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Monday, July 12, 2010

Safety Tips for Driving During 2010 Hurricane Season

We are well into the 2010 Atlantic hurricane season and have already experienced one hurricane in the western Gulf of Mexico. Based on predictions from the National Oceanic and Atmospheric Administration (NOAA), this season has a high probability of above normal activity and NOAA is predicting:

  • 14-23 Named Storms,

  • 8-14 Hurricanes

  • 3-7 Major Hurricanes

The late summer months traditionally see the greatest amount of hurricane activity so it's a good idea for residents of the Atlantic and Gulf coasts to prepare now and consider what needs to be done, especially in regard to remaining safe on the road in the event of an evacuation.

Plan ahead - Fortunately, unlike other natural disasters, hurricanes give us plenty of advanced warning. When planning for an evacuation you should:

  • Gather important papers such as homeowner's insurance policies and other documents that you can’t afford to lose.

  • Make sure the vehicle you plan to take is in good mechanical condition. Keep oil changes up to date and make sure the fluid levels are topped off.

  • Make sure your tires are in good condition. You will be driving on rain soaked roads and excessively worn tires could make driving conditions treacherous.

  • Ensure you have a full tank of gas and, as the hurricane approaches, top it off. Gas stations may quickly run out of gas as the hurricane nears.

  • Make sure you have some cash available. Power may be knocked out to your bank and debit cards may be difficult to use.

  • Plan your evacuation destination. Inland hotels will fill up quickly and you may not be able to get a room without a prior reservation. Many hotels may not allow pets.

Evacuate Sooner rather than later – Driving conditions will be dangerous and the roads will be packed. In 2004, Hurricane Jeanne, a storm that only reached category 2 status, made landfall in south Florida but downed trees and caused flooding and massive power outages in NE Florida almost 200 miles away.

  • As the high winds approach, bridges and causeways leading inland may be closed.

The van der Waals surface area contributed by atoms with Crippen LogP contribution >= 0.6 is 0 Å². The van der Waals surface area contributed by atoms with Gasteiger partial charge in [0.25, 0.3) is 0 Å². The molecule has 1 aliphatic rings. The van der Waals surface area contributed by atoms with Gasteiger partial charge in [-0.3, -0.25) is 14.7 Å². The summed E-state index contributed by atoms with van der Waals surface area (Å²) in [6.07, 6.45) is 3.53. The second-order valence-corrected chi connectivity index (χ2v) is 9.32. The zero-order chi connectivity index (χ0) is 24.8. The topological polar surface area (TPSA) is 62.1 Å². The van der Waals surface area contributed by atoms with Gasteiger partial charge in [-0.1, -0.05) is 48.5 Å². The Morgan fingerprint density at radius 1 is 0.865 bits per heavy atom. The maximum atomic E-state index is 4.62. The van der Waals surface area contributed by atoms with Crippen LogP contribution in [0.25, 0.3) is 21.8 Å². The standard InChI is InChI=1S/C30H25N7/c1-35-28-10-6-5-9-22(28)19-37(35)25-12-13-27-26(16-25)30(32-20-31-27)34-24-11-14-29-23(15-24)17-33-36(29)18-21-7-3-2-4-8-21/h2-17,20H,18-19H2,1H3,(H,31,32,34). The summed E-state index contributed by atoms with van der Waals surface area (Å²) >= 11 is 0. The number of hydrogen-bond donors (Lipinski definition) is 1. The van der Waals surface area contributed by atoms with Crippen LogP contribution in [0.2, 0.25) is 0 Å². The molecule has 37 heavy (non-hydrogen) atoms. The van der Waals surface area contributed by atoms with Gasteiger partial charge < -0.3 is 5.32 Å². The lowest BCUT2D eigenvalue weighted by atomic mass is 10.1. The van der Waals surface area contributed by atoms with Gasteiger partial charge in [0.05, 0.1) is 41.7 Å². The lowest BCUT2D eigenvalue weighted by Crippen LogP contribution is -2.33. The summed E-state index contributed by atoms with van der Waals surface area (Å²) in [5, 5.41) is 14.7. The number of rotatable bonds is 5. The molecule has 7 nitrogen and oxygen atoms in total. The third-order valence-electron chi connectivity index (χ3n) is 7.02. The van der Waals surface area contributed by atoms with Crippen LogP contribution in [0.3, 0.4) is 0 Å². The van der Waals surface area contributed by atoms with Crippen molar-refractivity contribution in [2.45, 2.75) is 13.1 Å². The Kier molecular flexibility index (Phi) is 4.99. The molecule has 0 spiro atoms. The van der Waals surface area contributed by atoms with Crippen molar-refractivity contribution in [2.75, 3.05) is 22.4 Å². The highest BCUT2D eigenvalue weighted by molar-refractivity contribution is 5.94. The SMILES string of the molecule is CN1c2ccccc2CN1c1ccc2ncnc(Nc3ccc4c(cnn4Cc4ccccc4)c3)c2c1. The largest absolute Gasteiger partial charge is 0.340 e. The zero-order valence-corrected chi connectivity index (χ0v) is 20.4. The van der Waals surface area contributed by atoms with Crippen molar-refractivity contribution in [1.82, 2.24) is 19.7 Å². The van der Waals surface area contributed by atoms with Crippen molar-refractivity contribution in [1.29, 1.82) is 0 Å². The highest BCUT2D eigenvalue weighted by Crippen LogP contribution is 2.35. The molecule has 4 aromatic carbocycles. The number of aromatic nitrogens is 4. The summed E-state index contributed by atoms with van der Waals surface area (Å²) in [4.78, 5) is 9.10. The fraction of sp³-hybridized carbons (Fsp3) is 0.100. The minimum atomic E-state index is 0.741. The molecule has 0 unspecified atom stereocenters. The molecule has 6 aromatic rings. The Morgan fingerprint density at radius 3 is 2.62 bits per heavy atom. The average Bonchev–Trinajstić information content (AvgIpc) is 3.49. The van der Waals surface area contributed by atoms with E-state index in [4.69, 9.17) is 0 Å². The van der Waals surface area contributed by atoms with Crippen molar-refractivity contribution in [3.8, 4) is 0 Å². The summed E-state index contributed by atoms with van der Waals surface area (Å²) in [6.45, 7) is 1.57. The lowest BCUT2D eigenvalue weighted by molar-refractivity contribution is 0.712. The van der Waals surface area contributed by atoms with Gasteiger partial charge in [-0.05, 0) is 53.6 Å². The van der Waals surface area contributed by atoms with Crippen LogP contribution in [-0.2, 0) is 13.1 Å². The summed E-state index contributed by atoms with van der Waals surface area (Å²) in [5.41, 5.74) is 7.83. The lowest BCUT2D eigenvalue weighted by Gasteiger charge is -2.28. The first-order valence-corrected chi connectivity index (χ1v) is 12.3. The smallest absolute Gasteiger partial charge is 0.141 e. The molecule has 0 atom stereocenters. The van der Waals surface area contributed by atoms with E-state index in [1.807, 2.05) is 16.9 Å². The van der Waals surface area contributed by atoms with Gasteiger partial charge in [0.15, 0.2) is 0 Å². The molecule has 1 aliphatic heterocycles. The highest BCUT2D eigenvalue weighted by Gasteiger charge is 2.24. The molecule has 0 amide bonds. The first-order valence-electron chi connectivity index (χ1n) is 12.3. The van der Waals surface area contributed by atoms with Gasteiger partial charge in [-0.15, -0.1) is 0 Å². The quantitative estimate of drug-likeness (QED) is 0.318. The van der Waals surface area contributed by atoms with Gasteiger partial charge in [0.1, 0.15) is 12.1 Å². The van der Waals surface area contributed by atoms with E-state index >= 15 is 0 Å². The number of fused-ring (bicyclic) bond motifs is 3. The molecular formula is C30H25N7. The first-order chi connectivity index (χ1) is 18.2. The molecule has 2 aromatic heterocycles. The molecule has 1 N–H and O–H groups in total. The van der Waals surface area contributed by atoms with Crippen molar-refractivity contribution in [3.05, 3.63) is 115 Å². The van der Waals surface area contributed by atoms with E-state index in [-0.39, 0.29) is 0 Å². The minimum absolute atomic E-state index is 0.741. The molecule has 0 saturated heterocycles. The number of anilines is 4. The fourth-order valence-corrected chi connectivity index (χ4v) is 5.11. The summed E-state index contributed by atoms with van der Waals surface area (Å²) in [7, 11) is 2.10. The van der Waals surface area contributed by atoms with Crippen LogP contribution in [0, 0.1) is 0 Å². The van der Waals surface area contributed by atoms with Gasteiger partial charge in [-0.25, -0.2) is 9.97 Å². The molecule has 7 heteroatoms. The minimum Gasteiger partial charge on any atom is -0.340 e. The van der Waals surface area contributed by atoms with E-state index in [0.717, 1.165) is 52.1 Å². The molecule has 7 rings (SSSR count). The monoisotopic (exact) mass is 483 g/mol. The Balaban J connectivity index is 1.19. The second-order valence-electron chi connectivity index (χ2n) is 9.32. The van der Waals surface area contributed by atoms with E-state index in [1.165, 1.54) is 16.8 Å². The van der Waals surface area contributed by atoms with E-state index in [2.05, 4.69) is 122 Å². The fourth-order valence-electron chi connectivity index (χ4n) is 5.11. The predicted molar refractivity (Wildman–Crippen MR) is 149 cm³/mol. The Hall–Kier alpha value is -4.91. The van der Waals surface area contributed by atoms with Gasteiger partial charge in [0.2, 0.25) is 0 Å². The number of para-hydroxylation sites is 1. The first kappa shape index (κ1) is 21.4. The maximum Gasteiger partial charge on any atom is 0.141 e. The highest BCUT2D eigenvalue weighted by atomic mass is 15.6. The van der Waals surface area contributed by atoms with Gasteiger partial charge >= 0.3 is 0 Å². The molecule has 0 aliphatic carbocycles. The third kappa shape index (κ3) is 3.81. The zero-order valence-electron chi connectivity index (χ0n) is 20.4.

• Major interstates and highways will be closed to incoming traffic and all lanes will be open to outgoing traffic only.

  • Power outages will effect traffic lights causing further delays.

  • Obey the orders of law enforcement and National Guard personnel. Their directions carry the force of law.

  • Tune your radio to those stations that carry the Emergency Broadcast System and listen for reports.

Exercise patience and caution while driving – Be especially watchful of other drivers and road conditions.

  • Understand that the roadways will be packed with evacuees and driving conditions will be very slow. Don’t allow your temper to get in the way of safe driving behaviors.

  • Hurricanes spawn tornadoes. If a tornado approaches, get out of your car and seek shelter in a substantial building or in a low-lying area such as a ditch or culvert.

  • Watch out for flooded roads. If the road ahead is flooded, turn around and find an alternate route.

  • Flooded roads may hide the fact that the roadway is washed out underneath.
  • The roadway could collapse under the weight of your vehicle.

  • As little as six inches of rushing water can force your car off the road.

If you can, avoid coming back home until the roadways have been cleared and power is restored. For more information on hurricane preparedness visit:

Additional Safety Tips for: Hurricane Seasons and Flooded Roads

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The National Safety Commission, Inc.
PO Box 3359
Ponte Vedra Beach, FL 32004-3359

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